Among the artwork on the third floor of the Hickory Museum of Art is an arresting image of a casual young man wearing aqua pants and a striped purple-and-green shirt. His lips are full and red, as is his rakish shock of hair. Most notable is the subject’s posture: an arm behind the head, reminiscent of Pablo Picasso’s modern masterpiece Les Demoiselles d’Avignon.
The full-scale picture is unabashedly personal, as if the artist imagined himself as a seductive young man on a beach in the South of France. But Harold Crowell, the artist responsible, has probably never been to France, and he’s not able to read this article. For more than 40 years, he has lived in the J. Iverson Riddle Developmental Center in Morganton, about 25 miles west of Hickory. In spite of cognitive and verbal impairments, he possesses a visionary spirit that finds expression with bright colors and a Modernist line style.
That Crowell’s haunting self-image has a permanent home in Hickory, in an art museum housed in a converted high school, is a testament to four decades of passionate collecting by Allen and Barry Huffman, a local couple who are among the most important conservators of folk art in the nation.
“We were going home with souvenirs,” Barry says of her and her husband’s earliest forays into folk art collecting. “We were just finding things to live with, and that was how it started.”
David Steel, curator of European art at the North Carolina Museum of Art (NCMA) and a longtime friend, compares the Huffmans to ethnographers like Alan Lomax, who discovered, recorded, and archived the folk music pantheon, from the Carter Family to Lead Belly. “Barry has one of the best eyes I’ve ever seen,” Steel says. “She has taste to bring to the table, and Allen has the bedside manner, being a doctor. He’s a people person.” Barry is also a prolific painter in her own right; she’s self-taught and works in a folk idiom.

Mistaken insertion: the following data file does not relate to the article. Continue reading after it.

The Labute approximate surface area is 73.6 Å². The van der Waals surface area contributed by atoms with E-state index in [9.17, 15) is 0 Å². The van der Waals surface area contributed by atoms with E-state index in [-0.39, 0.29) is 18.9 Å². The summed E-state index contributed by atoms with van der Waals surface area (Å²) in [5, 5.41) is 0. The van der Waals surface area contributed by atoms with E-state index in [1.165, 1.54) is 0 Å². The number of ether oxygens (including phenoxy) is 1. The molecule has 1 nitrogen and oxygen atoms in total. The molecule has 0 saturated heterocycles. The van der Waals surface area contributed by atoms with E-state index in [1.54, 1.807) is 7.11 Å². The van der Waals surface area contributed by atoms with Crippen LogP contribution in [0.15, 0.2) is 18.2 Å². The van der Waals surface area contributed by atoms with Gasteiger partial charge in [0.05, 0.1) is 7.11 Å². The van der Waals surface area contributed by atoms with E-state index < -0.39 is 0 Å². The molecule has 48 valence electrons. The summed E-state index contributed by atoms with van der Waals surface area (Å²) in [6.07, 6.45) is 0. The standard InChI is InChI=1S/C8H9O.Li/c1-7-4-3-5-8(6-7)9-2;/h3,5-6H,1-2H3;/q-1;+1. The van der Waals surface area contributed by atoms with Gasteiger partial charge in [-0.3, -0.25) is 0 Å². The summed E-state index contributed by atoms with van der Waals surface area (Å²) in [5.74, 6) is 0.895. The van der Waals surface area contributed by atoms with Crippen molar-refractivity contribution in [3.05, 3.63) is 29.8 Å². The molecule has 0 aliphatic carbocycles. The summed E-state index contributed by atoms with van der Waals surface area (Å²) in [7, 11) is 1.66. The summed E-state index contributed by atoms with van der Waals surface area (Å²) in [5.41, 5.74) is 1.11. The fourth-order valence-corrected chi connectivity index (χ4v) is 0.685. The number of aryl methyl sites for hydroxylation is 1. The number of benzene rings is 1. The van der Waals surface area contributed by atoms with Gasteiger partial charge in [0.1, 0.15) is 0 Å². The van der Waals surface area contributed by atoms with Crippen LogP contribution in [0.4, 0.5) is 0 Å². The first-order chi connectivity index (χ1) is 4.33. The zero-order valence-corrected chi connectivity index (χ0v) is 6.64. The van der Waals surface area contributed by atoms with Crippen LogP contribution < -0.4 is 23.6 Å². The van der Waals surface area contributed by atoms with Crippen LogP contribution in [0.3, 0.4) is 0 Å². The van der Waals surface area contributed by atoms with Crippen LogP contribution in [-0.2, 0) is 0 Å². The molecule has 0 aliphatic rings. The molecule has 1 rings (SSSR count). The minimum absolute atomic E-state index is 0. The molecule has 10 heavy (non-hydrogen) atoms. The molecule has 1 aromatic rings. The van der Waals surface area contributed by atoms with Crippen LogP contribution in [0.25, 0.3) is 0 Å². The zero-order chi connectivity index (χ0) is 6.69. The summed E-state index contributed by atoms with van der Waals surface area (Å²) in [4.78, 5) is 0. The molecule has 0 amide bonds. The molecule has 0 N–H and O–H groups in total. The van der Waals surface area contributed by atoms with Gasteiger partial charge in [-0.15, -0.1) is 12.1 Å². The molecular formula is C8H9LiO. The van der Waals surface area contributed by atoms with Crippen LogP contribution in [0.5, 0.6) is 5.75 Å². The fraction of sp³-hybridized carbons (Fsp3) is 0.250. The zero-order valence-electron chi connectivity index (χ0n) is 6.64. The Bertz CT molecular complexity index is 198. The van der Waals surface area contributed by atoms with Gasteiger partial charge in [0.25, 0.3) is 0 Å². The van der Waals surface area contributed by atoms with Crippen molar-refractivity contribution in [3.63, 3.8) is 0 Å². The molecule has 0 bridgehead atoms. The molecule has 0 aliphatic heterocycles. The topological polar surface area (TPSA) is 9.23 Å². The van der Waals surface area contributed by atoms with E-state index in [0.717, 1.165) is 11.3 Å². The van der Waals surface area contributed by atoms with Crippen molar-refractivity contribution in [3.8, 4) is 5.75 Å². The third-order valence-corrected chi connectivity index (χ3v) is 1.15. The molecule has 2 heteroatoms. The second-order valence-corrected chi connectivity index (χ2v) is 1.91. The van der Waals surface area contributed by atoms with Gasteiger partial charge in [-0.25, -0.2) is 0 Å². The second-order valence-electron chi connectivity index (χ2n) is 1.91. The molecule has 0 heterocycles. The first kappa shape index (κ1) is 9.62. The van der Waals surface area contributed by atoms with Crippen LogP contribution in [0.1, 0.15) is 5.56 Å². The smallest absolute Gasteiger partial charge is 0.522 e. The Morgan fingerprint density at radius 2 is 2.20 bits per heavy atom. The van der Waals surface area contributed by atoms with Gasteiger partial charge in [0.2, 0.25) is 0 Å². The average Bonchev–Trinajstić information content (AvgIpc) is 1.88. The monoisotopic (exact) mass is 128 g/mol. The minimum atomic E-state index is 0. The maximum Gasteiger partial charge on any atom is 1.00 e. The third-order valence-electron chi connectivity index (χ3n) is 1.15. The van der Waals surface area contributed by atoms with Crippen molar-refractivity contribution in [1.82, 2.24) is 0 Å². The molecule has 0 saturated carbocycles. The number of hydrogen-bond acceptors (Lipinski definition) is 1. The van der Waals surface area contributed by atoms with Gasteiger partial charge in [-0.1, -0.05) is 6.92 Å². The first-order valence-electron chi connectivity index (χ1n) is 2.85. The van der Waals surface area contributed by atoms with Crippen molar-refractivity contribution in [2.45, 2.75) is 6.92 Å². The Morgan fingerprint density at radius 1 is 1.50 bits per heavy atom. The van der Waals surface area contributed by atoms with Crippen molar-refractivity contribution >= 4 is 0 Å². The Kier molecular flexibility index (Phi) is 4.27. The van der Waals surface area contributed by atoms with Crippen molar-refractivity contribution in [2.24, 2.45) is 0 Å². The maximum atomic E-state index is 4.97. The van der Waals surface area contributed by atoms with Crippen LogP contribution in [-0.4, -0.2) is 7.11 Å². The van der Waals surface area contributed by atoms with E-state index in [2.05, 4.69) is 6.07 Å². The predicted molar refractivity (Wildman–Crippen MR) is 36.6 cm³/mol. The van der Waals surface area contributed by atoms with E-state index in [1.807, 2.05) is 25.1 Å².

Collecting folk art, made by untrained, often older, almost always poor and poorly educated people, became the rage in the 1980s. The Rev. Howard Finster, a celebrated Georgia visionary artist, collaborated with high-profile bands like R.E.M. and Talking Heads. Shortly afterward, Finster’s profile rose higher with an appearance at the Venice Biennale, one of the world’s most famous exhibitions of contemporary art.
The hipster musicians were following a path blazed years earlier by a loose network of enthusiasts, including the Huffmans. Both graduates of the University of North Carolina at Chapel Hill, they settled in Hickory after Allen’s three-year stint in the military. Beginning in the late 1970s, the couple devoted many weekends to road trips, accompanied by their two children. As adolescents, however, the children found their parents’ hobby discomfiting. Upon seeing the latest strange acquisition in the house, they’d yell, “You’ve gone too far!”
Over time, the Huffmans developed relationships with the artists they met. Allen, an obstetrician-gynecologist during the week, took photographs of the artists, and in 1983, Barry, who was trained as a physical therapist, began to interview them.
“There are no rules to folk art. You don’t have to have education to understand it or appreciate it.”
Like the Huffmans, Steel also traveled the back roads in those years. He was often in the company of Roger Manley, who today is the director of N.C. State University’s Gregg Museum of Art & Design, which also houses a significant collection of folk art. In 1989, Steel and Manley put on a landmark show at the NC Museum of Art called “Signs and Wonders,” which featured many of the artists who form the modern folk canon, including Crowell, Wilson County’s whirligig master Vollis Simpson, stone sculptor Raymond Coins, and sculptor and self-trained naturalist Q.J. Stephenson.
Stephenson, who made sculptures from seashells, petrified wood, mica, and the occasional strategic rubber band, worked in a shop in Garysburg, near Roanoke Rapids. In his conversation with Barry, he reveals a deep and intuitive sense of the sheer vast mystery of the earth, born of a lifetime spent working with an earthmover.